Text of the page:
Thursday, February 28, 2013

one year, a retrospective, cycle 3, day 14

One year ago this week, C and I were on a romantic my-parents-are-in-a-bungalow-right-next-door-to-us getaway to St. Lucia. Even though we are still routinely mistaken for brother and sister when we travel with them[1]no, really, one queen bed will be fine we told the slightly-horrified-and-unable-to-hide-it Cambodian concierge – we’re not shy about accepting literally any freebie travel opportunity sent our way.

And because there’s just something about international travel that screams it’s-time-for-a-baby[2], we made a decision: we are going to start trying. I had just finished a pack of birth control and for the first time in more than ten years, I would forego a new pack. We even told my parents – which seems much stranger in retrospect than it did at the time.

Had I known then what I know now, would I have proceeded differently? Would I have ratcheted down my level of late teen/early twenty pregnancy terror by about eleventy billion degrees? Umm, YES. Honestly, I have no idea. On one hand, yes I would change everything. But on the other, bigger hand, what on earth would I have done? Besides never taking birth control and perhaps remaining completely sedentary, I’m not sure what realistically would have helped.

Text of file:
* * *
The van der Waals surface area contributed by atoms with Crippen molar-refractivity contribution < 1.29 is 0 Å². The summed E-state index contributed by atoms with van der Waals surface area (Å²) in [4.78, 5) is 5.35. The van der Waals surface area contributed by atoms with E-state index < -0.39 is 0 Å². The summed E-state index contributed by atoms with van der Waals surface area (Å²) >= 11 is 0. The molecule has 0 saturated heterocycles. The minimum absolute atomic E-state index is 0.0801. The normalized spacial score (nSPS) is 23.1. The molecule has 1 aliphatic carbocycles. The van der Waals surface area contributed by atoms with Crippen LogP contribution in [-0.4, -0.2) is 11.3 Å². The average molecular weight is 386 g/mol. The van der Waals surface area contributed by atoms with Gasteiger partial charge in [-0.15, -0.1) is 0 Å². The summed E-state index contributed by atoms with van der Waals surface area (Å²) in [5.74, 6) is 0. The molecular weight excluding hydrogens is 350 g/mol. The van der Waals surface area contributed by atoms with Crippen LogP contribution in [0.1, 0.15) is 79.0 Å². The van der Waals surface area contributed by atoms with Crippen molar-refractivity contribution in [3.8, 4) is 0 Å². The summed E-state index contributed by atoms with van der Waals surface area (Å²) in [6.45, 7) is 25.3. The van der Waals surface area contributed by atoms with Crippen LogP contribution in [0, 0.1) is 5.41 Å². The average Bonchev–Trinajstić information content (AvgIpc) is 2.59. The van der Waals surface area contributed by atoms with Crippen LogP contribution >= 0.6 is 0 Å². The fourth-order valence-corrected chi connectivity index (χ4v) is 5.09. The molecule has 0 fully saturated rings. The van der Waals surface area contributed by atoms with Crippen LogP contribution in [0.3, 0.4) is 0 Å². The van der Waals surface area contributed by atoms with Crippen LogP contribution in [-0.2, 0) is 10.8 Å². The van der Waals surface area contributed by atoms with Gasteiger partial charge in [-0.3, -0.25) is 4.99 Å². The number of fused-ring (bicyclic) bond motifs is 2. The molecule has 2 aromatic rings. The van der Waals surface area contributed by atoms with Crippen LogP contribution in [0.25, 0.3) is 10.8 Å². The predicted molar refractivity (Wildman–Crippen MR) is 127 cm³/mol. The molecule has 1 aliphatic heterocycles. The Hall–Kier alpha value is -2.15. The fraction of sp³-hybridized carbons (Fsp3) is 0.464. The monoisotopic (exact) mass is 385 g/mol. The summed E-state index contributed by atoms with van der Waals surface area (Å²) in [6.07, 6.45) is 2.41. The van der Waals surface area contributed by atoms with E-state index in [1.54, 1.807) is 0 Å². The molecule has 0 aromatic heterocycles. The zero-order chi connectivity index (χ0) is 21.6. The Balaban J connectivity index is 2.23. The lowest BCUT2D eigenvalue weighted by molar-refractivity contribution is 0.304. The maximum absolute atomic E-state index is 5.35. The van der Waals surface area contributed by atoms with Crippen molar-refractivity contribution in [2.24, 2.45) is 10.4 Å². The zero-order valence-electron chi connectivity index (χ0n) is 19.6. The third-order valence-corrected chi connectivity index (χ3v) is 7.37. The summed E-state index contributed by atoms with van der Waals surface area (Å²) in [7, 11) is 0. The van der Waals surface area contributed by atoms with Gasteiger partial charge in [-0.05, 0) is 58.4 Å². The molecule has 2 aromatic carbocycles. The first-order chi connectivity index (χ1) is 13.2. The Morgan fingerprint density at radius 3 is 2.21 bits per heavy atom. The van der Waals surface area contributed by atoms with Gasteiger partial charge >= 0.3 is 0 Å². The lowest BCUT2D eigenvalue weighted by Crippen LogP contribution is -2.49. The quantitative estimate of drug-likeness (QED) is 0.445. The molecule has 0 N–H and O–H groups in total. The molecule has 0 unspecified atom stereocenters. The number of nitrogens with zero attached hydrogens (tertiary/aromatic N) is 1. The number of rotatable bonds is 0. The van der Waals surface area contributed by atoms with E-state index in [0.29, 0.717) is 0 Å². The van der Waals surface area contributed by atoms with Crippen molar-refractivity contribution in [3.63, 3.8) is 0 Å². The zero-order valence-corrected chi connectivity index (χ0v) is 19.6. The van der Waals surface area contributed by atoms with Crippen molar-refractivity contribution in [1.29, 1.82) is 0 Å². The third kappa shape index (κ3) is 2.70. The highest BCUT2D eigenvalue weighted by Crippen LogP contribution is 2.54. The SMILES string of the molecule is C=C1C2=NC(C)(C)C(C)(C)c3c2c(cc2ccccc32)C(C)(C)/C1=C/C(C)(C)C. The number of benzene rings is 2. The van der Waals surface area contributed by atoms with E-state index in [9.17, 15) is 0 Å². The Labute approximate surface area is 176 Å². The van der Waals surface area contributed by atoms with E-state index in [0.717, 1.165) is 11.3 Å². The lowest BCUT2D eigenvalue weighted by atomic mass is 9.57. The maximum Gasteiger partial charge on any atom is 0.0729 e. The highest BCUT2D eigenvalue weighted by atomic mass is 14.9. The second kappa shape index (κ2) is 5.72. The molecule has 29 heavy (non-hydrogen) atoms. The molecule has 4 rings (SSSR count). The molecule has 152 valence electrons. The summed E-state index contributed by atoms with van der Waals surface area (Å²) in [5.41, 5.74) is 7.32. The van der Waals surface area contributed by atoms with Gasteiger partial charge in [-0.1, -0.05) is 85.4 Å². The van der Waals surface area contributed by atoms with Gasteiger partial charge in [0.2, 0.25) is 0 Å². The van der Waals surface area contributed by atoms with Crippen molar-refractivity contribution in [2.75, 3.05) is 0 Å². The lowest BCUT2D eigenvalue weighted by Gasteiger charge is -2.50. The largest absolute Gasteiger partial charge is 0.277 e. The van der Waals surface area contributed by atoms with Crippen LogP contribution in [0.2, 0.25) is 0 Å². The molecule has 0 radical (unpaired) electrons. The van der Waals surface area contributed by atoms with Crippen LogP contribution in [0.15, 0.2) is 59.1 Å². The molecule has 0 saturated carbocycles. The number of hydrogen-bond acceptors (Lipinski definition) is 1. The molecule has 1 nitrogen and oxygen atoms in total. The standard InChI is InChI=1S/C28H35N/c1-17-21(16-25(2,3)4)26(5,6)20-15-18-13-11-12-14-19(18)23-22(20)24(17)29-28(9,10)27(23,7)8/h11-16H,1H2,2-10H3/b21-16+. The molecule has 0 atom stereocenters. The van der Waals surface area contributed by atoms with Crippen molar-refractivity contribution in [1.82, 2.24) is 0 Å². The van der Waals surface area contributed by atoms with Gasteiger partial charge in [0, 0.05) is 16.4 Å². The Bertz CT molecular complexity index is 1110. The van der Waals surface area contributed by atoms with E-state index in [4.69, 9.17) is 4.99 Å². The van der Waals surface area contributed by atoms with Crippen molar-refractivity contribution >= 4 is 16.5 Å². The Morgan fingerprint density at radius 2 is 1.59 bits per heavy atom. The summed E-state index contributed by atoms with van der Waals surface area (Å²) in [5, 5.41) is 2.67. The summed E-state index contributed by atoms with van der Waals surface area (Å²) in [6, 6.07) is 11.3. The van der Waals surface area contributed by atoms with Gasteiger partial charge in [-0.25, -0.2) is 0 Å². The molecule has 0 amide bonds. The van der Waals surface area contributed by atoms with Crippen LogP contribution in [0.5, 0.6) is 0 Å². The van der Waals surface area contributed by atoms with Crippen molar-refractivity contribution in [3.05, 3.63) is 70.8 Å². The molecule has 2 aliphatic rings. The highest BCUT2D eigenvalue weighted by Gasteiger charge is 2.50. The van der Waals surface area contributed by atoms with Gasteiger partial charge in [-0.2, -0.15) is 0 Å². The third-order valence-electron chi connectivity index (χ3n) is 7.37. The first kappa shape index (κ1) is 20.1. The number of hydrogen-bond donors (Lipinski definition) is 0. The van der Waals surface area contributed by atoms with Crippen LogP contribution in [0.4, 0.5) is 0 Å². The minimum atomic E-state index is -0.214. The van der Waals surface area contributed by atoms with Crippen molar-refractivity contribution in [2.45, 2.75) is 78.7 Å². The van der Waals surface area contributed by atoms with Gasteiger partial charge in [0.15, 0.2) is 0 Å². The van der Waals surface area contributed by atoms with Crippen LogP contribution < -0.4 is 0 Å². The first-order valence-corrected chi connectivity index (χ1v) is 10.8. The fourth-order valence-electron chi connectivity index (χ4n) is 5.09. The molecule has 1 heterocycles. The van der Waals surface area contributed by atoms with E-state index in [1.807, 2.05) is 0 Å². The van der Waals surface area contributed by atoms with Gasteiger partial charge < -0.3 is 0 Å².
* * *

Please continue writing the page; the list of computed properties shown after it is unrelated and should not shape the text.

But hindsight is 20/20 so here are a few things I’ve learned in twelve months of seemingly futile trying.

(1) Becoming a mother is a journey, not a destination.

Sike. This isn’t a middle school health classroom poster (just replace “becoming a mother” with “life” or “happiness”. You know, in the same genre as “Math gives you wings!” and “What’s right isn’t always popular, and what’s popular isn’t always right” and you see where I’m going). But seriously, this is taking way longer than we anticipated. We’re like, um, terribly ready to be parents, thankyouverymuch.

(2) A middle-aged man with disturbingly blond hair considering his age no ovaries is more familiar with mine than I am

As profoundly expressed by the more astute among us, despite thinking of ourselves as devastatingly self-righteous self-aware feminists, many of us know shockingly little about this body we’ve called home for so many years.

Which is all very surprising because, you know, independent-woman-advanced-degree-etc. Seriously though. I was thought I was an A+ feminist in college. In between the peace sign patches on my backpack, I had a button that said I Believe Anita Hill; I wore a t-shirt from the 70s that said Liberated Women are Better[3]; I once marched in some kind of vaguely women’s rightsy thing holding a banana with a condom on it (we were clearly in need of adult supervision) for more than two hours.

(Faces obscured to protect the innocent.)